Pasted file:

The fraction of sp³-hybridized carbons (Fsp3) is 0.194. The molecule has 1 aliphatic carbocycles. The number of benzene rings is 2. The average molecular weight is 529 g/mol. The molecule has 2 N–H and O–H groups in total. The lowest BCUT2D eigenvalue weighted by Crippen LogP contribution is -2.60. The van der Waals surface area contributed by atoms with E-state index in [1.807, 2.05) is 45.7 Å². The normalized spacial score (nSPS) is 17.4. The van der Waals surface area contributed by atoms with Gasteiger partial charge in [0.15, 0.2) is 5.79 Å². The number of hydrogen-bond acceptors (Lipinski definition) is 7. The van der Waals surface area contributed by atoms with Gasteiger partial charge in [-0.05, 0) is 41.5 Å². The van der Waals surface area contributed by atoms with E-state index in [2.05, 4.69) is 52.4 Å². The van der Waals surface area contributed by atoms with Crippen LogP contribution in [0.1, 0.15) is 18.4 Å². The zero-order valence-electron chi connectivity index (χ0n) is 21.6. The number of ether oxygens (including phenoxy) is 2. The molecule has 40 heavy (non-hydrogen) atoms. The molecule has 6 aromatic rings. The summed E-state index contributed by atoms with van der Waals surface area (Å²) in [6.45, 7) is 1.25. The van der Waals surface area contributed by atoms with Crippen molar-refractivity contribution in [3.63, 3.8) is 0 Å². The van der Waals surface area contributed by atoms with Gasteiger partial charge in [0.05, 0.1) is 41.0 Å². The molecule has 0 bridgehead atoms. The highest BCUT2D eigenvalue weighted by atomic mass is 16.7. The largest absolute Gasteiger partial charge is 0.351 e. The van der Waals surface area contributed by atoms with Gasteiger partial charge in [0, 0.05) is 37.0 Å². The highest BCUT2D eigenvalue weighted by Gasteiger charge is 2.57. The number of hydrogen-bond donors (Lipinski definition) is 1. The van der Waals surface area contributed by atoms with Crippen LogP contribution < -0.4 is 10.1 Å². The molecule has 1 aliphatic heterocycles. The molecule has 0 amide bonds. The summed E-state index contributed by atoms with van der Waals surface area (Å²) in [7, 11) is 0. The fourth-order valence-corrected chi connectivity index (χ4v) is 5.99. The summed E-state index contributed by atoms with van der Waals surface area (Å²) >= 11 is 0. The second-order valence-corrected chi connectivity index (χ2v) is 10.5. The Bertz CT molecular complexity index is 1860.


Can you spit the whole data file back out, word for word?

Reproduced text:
The fraction of sp³-hybridized carbons (Fsp3) is 0.194. The molecule has 1 aliphatic carbocycles. The number of benzene rings is 2. The average molecular weight is 529 g/mol. The molecule has 2 N–H and O–H groups in total. The lowest BCUT2D eigenvalue weighted by Crippen LogP contribution is -2.60. The van der Waals surface area contributed by atoms with E-state index in [1.807, 2.05) is 45.7 Å². The normalized spacial score (nSPS) is 17.4. The van der Waals surface area contributed by atoms with Gasteiger partial charge in [0.15, 0.2) is 5.79 Å². The number of hydrogen-bond acceptors (Lipinski definition) is 7. The van der Waals surface area contributed by atoms with Gasteiger partial charge in [-0.05, 0) is 41.5 Å². The van der Waals surface area contributed by atoms with E-state index in [2.05, 4.69) is 52.4 Å². The van der Waals surface area contributed by atoms with Crippen LogP contribution in [0.1, 0.15) is 18.4 Å². The zero-order valence-electron chi connectivity index (χ0n) is 21.6. The number of ether oxygens (including phenoxy) is 2. The molecule has 40 heavy (non-hydrogen) atoms. The molecule has 6 aromatic rings. The summed E-state index contributed by atoms with van der Waals surface area (Å²) in [6.45, 7) is 1.25. The van der Waals surface area contributed by atoms with Crippen molar-refractivity contribution in [3.63, 3.8) is 0 Å². The van der Waals surface area contributed by atoms with Gasteiger partial charge in [0.05, 0.1) is 41.0 Å². The molecule has 0 bridgehead atoms. The highest BCUT2D eigenvalue weighted by atomic mass is 16.7. The largest absolute Gasteiger partial charge is 0.351 e. The van der Waals surface area contributed by atoms with Gasteiger partial charge in [0, 0.05) is 37.0 Å². The highest BCUT2D eigenvalue weighted by Gasteiger charge is 2.57. The number of hydrogen-bond donors (Lipinski definition) is 1. The van der Waals surface area contributed by atoms with Crippen LogP contribution < -0.4 is 10.1 Å². The molecule has 1 aliphatic heterocycles. The molecule has 0 amide bonds. The summed E-state index contributed by atoms with van der Waals surface area (Å²) in [7, 11) is 0. The fourth-order valence-corrected chi connectivity index (χ4v) is 5.99. The summed E-state index contributed by atoms with van der Waals surface area (Å²) >= 11 is 0. The second-order valence-corrected chi connectivity index (χ2v) is 10.5. The Bertz CT molecular complexity index is 1860.